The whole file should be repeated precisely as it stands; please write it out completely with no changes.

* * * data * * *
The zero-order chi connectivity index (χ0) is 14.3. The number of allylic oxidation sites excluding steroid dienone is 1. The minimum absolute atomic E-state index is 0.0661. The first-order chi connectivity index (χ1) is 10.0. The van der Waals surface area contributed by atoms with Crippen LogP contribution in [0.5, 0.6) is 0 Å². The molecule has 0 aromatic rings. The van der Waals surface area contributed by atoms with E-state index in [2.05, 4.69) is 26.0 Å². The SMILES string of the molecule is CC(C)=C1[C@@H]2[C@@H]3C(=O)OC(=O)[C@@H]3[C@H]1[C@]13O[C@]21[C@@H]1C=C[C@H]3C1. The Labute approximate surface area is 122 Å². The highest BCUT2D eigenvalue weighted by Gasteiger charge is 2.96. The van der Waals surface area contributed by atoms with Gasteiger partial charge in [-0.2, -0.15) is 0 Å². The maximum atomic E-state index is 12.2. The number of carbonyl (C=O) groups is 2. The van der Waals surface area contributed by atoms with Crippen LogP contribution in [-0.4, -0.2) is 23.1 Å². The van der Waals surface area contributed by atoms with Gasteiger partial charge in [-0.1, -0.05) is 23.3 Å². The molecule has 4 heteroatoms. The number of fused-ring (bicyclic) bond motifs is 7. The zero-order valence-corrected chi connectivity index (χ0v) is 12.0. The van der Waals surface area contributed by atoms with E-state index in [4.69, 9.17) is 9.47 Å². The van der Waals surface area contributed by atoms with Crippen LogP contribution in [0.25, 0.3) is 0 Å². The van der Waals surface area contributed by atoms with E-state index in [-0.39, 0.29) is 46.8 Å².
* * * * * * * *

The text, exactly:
The zero-order chi connectivity index (χ0) is 14.3. The number of allylic oxidation sites excluding steroid dienone is 1. The minimum absolute atomic E-state index is 0.0661. The first-order chi connectivity index (χ1) is 10.0. The van der Waals surface area contributed by atoms with Crippen LogP contribution in [0.5, 0.6) is 0 Å². The molecule has 0 aromatic rings. The van der Waals surface area contributed by atoms with E-state index in [2.05, 4.69) is 26.0 Å². The SMILES string of the molecule is CC(C)=C1[C@@H]2[C@@H]3C(=O)OC(=O)[C@@H]3[C@H]1[C@]13O[C@]21[C@@H]1C=C[C@H]3C1. The Labute approximate surface area is 122 Å². The highest BCUT2D eigenvalue weighted by Gasteiger charge is 2.96. The van der Waals surface area contributed by atoms with Gasteiger partial charge in [-0.2, -0.15) is 0 Å². The maximum atomic E-state index is 12.2. The number of carbonyl (C=O) groups is 2. The van der Waals surface area contributed by atoms with Crippen LogP contribution in [-0.4, -0.2) is 23.1 Å². The van der Waals surface area contributed by atoms with Gasteiger partial charge in [-0.1, -0.05) is 23.3 Å². The molecule has 4 heteroatoms. The number of fused-ring (bicyclic) bond motifs is 7. The zero-order valence-corrected chi connectivity index (χ0v) is 12.0. The van der Waals surface area contributed by atoms with E-state index in [4.69, 9.17) is 9.47 Å². The van der Waals surface area contributed by atoms with Crippen LogP contribution in [0.25, 0.3) is 0 Å². The van der Waals surface area contributed by atoms with E-state index in [-0.39, 0.29) is 46.8 Å².